VOA: General Hokanson, thank you for this opportunity. First, I would like to know what is the purpose of your visit to Albania. Maybe some specific issue that you have discussed with Albanian authorities?
General Hokanson: So, my visit here is really to reinforce our exceptional bilateral relationship. As the Chief of the National Guard, we have had a long-term relationship between the New Jersey National Guard and the Albanian military. And really, when you look at the support that we get from Albania as the United States and as NATO, it’s a great opportunity to come here, and thank you, to your country, for many of the things that you have done. Also, it’s a chance to visit your beautiful country. And so every opportunity I have, it’s good to do this in person and mention to your leaders, how important Albania is to the United States.
VOA: You mentioned the New Jersey National Guard. What have the Albanian forces, Armed Forces benefited from this partnership so far? Where is it focused?
General Hokanson: If you look at the partnership, I think it not only benefits Albania’s military but also the United States’ military. We see these as mutually beneficial relationships. By our soldiers and airmen training together, we get a chance to share many of the things that we have learned, but also, we learned a lot from your soldiers and airmen, particularly about the environment that they operate in.
If you go back to 1995, when New Jersey first started training with Albania, it was formalized under our State Partnership Program in 2001. And since that time, we’ve conducted 500 training exchanges which has been extremely beneficial to both of us. And when you look at that time, since 2001, Albania has gone forward to become a NATO ally in 2009 and is now a great supporter, not only of everything that’s going on regionally within the Balkans, but also globally. Particularly the support you’ve given to Ukraine along with the United States. And also our opportunities to work together at Defender 21, Defender 23and now looking forward to Defender 25.
VOA: Yes, your visit coincides with the launch exercise of Defender 23, which for the second time Albania is one of the host countries. How important is this for Albania and its armed forces?
General Hokanson: It’s absolutely important. When you look at being a NATO ally and the responsibilities and the expectations there, the ability to train at Defender 23 and then in the future in Defender 25, it allows the U.S., Albania, and other NATO allies to work on interoperability – their ability to work together in joint operations in case there’s ever a need for them to do that.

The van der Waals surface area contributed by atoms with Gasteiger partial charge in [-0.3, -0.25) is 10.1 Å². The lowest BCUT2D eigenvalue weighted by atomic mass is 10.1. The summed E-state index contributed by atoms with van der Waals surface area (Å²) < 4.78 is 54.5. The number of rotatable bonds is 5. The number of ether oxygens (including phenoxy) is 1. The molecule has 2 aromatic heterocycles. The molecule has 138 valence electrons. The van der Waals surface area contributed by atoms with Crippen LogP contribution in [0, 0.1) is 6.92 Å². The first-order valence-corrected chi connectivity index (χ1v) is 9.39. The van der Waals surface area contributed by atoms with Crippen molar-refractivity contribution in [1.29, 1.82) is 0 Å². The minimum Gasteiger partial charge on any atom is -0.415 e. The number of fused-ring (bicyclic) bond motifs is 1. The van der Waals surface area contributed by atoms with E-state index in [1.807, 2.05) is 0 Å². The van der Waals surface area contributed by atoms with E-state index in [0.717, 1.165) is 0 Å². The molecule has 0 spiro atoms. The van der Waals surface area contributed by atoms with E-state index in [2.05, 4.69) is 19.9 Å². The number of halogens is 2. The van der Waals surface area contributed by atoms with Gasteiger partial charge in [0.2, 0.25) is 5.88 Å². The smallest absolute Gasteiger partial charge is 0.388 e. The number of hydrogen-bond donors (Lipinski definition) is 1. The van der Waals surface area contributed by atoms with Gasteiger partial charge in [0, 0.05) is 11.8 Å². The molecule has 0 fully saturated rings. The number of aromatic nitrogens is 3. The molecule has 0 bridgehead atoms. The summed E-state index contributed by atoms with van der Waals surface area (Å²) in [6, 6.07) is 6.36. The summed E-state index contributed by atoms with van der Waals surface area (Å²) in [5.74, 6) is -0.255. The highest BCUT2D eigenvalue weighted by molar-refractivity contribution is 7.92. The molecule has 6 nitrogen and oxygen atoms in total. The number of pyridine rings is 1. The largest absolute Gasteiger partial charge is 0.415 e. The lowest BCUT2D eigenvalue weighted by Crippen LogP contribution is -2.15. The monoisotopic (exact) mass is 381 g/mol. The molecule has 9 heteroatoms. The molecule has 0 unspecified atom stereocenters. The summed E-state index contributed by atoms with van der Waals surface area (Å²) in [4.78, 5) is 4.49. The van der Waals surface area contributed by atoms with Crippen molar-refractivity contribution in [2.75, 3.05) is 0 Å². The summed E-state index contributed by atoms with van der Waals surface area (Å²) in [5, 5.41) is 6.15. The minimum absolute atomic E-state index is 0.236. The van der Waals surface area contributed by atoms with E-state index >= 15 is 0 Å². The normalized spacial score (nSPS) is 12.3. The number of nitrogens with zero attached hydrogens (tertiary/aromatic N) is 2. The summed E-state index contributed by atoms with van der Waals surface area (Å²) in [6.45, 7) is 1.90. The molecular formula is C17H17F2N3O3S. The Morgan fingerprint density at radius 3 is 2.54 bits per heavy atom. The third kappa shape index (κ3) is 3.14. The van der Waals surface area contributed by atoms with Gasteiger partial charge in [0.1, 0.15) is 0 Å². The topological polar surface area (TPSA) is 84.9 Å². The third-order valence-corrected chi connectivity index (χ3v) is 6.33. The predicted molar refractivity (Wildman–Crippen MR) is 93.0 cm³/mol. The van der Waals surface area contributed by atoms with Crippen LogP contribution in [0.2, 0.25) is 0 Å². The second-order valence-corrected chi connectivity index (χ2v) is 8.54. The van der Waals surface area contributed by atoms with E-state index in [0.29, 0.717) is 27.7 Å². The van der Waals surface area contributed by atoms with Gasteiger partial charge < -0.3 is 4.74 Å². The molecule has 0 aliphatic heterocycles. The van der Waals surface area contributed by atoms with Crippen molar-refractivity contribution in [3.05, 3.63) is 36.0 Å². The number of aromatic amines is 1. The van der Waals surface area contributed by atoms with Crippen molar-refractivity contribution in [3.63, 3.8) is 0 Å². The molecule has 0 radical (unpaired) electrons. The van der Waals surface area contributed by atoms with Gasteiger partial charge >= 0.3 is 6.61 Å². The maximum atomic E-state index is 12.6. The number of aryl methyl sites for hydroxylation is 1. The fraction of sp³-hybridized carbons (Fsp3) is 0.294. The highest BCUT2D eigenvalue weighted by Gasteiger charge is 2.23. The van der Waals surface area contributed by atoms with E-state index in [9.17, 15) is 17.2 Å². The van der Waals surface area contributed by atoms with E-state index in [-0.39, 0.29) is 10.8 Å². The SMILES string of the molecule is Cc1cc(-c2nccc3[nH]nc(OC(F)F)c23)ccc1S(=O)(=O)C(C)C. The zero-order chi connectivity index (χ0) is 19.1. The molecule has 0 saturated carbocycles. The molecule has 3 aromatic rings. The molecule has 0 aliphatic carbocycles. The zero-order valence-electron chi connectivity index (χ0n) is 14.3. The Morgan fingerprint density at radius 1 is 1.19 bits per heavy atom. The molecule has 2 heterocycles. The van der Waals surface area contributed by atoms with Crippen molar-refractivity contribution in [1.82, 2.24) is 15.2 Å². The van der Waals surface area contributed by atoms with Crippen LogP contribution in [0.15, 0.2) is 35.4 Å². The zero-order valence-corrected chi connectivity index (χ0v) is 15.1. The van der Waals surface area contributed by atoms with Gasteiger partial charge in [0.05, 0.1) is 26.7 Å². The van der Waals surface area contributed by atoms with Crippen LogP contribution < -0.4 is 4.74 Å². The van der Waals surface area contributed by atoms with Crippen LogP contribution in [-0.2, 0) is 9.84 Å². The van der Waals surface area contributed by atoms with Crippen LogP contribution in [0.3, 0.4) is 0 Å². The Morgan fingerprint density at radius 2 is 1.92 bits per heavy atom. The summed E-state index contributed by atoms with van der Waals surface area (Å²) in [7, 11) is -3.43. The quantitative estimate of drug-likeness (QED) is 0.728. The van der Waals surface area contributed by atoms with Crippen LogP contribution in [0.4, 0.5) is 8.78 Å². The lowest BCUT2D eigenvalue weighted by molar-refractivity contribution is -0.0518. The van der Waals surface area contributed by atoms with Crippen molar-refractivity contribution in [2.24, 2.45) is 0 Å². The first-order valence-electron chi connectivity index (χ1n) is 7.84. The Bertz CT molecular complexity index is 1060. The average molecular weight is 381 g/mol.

By doing these exercises together, we train, we learn to work side by side with each other. And I think it makes both our armed forces and our NATO allies much stronger.
VOA: For more than a year, the world has been concerned about the Russian aggression in Ukraine. The Balkans are seen as a weak link due to Russian influence in the region. You are also a member of the Joint Chiefs of Staff. In your view, how endangered are the still fragile balances in the Balkans?
General Hokanson: So, when we look at Russia’s unprovoked invasion of Ukraine and just the disaster that they’re creating, the humanitarian disaster, we look at Albania and their strong support, really right from the beginning. I think for all of us, our militaries we’re there to protect the sovereignty of our nation, to protect our citizens. And I think standing up together, particularly as we’ve seen with Albania, to say that we do not agree with this aggression and we’ll stand up against it. The support we’re providing Ukraine, I think, sets a very good example that we are for the sovereignty of nations and the defense of their territorial borders and really the protection of their citizens.
VOA: General Hokanson, since we are talking about the Balkans, are you concerned about the recent developments in Kosovo where the U.S. has a military presence within the KFOR? Because the United States decided to stop Kosovo’s participation in Defender 23 and the war in Serbia? Those days, as Ambassador Hill told to the Voice of America in an interview yesterday.
General Hokanson: So, when we look at it, any time there’s a concern over violence, we’re very concerned with that. Obviously, our number one priority is peace and stability in the region, and it appears from all indications that everything’s being de-escalated. I know there is ongoing dialogue. I think it’s very important for all leaders to be transparent, in their conversations. And really, we want to focus on that peace and stability in the region so that our citizens can prosper, and our countries can prosper.
And anything that detracts from that is something we all should be concerned about. But it appears to me that the leaders are having a conversation and we’ve seen a reduction in violence, and we’re hoping that we can continue that. And obviously, the importance of KFOR, not only the United States but other nations’ forces, is there to help maintain the peace.
VOA: General Hokanson, thank you very much for this interview.
General Hokanson: Thank you. It’s wonderful to be here in your beautiful country and I’m looking forward to my next couple of days.